Meet Your Developer: Paul Pound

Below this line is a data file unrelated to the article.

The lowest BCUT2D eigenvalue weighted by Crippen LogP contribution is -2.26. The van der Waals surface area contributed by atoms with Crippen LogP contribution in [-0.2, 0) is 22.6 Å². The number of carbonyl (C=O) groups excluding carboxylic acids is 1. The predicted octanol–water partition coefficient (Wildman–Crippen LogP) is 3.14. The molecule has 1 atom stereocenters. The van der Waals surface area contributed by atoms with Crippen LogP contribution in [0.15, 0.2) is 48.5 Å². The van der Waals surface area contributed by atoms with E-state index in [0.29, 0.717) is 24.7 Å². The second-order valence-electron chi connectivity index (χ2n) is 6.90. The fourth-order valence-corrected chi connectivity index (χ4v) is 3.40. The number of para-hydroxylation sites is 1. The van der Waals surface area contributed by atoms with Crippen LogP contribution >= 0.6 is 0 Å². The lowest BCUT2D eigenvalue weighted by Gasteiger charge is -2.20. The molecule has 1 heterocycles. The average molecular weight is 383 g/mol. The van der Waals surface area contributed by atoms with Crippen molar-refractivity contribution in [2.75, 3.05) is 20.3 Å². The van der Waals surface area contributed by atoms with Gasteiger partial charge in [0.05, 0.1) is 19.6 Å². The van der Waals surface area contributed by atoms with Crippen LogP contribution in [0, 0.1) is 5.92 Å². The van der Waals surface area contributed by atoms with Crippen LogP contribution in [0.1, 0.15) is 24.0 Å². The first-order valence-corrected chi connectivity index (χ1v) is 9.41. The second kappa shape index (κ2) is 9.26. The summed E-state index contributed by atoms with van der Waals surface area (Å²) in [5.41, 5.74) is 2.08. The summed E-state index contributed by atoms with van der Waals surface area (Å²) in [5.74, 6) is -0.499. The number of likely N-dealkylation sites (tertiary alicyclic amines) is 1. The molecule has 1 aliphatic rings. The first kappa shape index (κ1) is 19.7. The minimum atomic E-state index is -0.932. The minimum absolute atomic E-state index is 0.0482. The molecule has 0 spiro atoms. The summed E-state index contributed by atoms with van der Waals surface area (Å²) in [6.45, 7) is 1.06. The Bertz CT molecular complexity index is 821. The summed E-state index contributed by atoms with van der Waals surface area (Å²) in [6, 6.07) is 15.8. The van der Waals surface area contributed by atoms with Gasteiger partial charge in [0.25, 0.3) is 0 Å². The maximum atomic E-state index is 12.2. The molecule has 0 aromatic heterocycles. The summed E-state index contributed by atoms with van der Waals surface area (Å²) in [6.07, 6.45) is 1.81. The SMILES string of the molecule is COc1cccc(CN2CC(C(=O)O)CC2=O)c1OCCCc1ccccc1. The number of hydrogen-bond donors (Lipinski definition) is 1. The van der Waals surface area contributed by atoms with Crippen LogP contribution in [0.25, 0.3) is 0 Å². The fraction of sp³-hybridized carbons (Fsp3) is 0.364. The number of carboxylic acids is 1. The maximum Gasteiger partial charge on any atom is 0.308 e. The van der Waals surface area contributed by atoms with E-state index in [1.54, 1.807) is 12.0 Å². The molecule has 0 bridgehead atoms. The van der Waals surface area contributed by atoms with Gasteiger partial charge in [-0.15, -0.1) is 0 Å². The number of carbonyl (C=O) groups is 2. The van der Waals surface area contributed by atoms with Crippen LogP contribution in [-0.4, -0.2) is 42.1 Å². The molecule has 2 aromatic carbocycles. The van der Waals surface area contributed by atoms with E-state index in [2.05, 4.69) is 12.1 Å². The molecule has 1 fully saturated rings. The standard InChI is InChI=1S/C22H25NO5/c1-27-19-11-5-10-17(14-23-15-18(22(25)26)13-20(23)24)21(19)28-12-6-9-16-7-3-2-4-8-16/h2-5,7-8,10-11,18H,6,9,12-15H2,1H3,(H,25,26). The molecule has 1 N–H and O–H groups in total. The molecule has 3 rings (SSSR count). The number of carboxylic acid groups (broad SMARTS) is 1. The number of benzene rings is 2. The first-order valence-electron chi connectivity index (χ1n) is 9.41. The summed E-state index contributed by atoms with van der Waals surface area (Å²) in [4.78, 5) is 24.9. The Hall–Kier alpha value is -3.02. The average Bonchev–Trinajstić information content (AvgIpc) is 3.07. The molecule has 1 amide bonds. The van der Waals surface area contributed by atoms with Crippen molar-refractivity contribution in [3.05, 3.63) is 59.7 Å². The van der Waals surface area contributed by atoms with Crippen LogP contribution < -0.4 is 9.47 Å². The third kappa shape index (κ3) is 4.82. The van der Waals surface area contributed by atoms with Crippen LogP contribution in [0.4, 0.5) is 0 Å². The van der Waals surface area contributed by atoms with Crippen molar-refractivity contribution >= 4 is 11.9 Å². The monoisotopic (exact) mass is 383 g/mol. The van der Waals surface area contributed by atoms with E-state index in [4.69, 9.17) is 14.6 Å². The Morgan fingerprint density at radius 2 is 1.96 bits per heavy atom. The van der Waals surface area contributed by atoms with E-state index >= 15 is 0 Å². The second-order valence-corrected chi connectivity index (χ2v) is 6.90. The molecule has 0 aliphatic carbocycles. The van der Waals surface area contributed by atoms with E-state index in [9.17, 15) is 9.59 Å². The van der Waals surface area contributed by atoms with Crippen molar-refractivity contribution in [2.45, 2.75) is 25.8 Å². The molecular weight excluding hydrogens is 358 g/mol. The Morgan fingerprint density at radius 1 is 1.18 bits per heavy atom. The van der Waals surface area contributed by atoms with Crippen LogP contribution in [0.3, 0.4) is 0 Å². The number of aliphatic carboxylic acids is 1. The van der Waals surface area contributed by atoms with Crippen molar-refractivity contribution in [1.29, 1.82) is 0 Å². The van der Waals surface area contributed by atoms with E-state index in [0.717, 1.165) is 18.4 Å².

Another month has come and gone and it's once again time to Meet Your Developer. Today we have an interview with Paul Pound, Systems Analyst/Developer at the University of Prince Edward Island and the original developer of the first Islandora modules back in 2007. Please tell us a little about yourself. What do you do when you’re not at work? I've been a developer at the UPEI Robertson Library since 2007, working with Islandora and many other open source software stacks including OCS, OJS, Evergreen, Moodle, Taverna and others. When I'm not at work I spent most of my time with my family, a lot of that time is devoted to trying to keep up with my kids while skiing and during other outdoor activities. I also spent time at the gym or running. How long have you been working with Islandora? How did you get started? I started working on Islandora before Islandora had a name. I got started working with Drupal and Fedora when I came to UPEI. The Robertson Library already had the Drupal VRE environment and Mark wanted to integrate Fedora into the VRE infrastructure so we started working on a Drupal module to view and manage Fedora objects. Sum up your area of expertise in three words: Driving Donald crazy (Donald is the Systems Librarian at the Robertson Library and my boss) What are you working on right now? I've spent a lot of time in the last little while working on integrating Islandora with other systems like Taverna. At UPEI we are using Taverna Workbench to design our microservice workflows and Taverna Server to call the appropriate services at the appropriate time. The Taverna workflow project started as a student project lead by the Library ( I also spend a fair bit of time migrating sites from earlier versions of Drupal and other systems to Drupal 7. I'm also interested in integration with Duracloud. We have proof of concept Drupal module we call islandora_vault (code named cirrostratus_assimilate and available here that I would like to spend more time on. What contribution to Islandora are you most proud of? There are a few things I'm proud of and a few things that I'm not so proud of. The two things that I did that probably had the most impact would be the original Drupal filter, and the original Solr integration. The Drupal filter allows Fedora to authenticate against a database (usually a Drupal database but can really be any mysql database) so it opened the door for Islandora and XACML integration. The Solr module allowed us to use Islandora in new ways as we could use facets and filters and all the great stuff that Solr offers. What new feature or improvement would you most like to see? Easier install. What’s the one tool/software/resource you cannot live without? I've always used the Netbeans ide and the Oxygen Xml editor a lot and they work great. Recently Intellij gave us an open source license for the Idea ide which I think will let me replace Netbeans and Oxygen with one tool (I haven't had to use Oxygen [other then for breathing] or Netbeans since I started using Idea). If you could leave the community with one message from reading this interview, what would it be? This is a very interesting time in both the Fedora (Fcrepo 4 initiative) and Drupal (Drupal 8) communities and Islandora relies on both so I would say hang on and enjoy the ride.